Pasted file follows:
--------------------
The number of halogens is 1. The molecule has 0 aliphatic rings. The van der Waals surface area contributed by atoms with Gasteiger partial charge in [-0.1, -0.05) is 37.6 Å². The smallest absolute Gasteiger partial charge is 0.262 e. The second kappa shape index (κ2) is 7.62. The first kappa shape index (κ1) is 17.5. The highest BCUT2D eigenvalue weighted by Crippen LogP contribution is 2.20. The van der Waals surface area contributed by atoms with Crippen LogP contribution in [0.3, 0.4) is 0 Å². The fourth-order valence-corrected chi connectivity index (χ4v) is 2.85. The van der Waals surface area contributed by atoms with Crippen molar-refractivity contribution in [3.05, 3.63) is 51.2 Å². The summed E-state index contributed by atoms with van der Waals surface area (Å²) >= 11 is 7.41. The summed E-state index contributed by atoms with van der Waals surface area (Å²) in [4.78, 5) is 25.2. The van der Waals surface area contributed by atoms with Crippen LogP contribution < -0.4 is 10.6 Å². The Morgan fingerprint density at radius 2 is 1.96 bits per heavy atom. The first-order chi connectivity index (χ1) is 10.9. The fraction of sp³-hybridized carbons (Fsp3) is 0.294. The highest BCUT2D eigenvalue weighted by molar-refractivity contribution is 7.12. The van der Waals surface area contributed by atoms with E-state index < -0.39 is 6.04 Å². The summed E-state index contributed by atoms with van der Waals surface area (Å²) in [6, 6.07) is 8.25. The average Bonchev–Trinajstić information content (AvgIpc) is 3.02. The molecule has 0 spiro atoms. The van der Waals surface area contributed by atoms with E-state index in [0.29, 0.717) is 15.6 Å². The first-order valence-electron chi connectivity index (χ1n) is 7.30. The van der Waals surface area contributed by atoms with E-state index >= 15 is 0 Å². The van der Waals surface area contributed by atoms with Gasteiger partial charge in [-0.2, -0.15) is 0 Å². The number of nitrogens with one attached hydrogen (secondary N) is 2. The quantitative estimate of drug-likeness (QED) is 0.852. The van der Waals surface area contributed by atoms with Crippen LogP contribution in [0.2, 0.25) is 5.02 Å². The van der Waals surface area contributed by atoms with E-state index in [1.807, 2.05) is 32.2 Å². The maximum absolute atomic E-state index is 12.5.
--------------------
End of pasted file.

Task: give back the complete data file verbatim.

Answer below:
The number of halogens is 1. The molecule has 0 aliphatic rings. The van der Waals surface area contributed by atoms with Gasteiger partial charge in [-0.1, -0.05) is 37.6 Å². The smallest absolute Gasteiger partial charge is 0.262 e. The second kappa shape index (κ2) is 7.62. The first kappa shape index (κ1) is 17.5. The highest BCUT2D eigenvalue weighted by Crippen LogP contribution is 2.20. The van der Waals surface area contributed by atoms with Crippen LogP contribution in [0.3, 0.4) is 0 Å². The fourth-order valence-corrected chi connectivity index (χ4v) is 2.85. The van der Waals surface area contributed by atoms with Crippen molar-refractivity contribution in [3.05, 3.63) is 51.2 Å². The summed E-state index contributed by atoms with van der Waals surface area (Å²) >= 11 is 7.41. The summed E-state index contributed by atoms with van der Waals surface area (Å²) in [4.78, 5) is 25.2. The van der Waals surface area contributed by atoms with Crippen LogP contribution < -0.4 is 10.6 Å². The Morgan fingerprint density at radius 2 is 1.96 bits per heavy atom. The first-order chi connectivity index (χ1) is 10.9. The fraction of sp³-hybridized carbons (Fsp3) is 0.294. The highest BCUT2D eigenvalue weighted by molar-refractivity contribution is 7.12. The van der Waals surface area contributed by atoms with E-state index < -0.39 is 6.04 Å². The summed E-state index contributed by atoms with van der Waals surface area (Å²) in [6, 6.07) is 8.25. The average Bonchev–Trinajstić information content (AvgIpc) is 3.02. The molecule has 0 spiro atoms. The van der Waals surface area contributed by atoms with E-state index in [0.29, 0.717) is 15.6 Å². The first-order valence-electron chi connectivity index (χ1n) is 7.30. The van der Waals surface area contributed by atoms with E-state index >= 15 is 0 Å². The van der Waals surface area contributed by atoms with Gasteiger partial charge in [-0.2, -0.15) is 0 Å². The number of nitrogens with one attached hydrogen (secondary N) is 2. The quantitative estimate of drug-likeness (QED) is 0.852. The van der Waals surface area contributed by atoms with Crippen LogP contribution in [0.2, 0.25) is 5.02 Å². The van der Waals surface area contributed by atoms with E-state index in [1.807, 2.05) is 32.2 Å². The maximum absolute atomic E-state index is 12.5.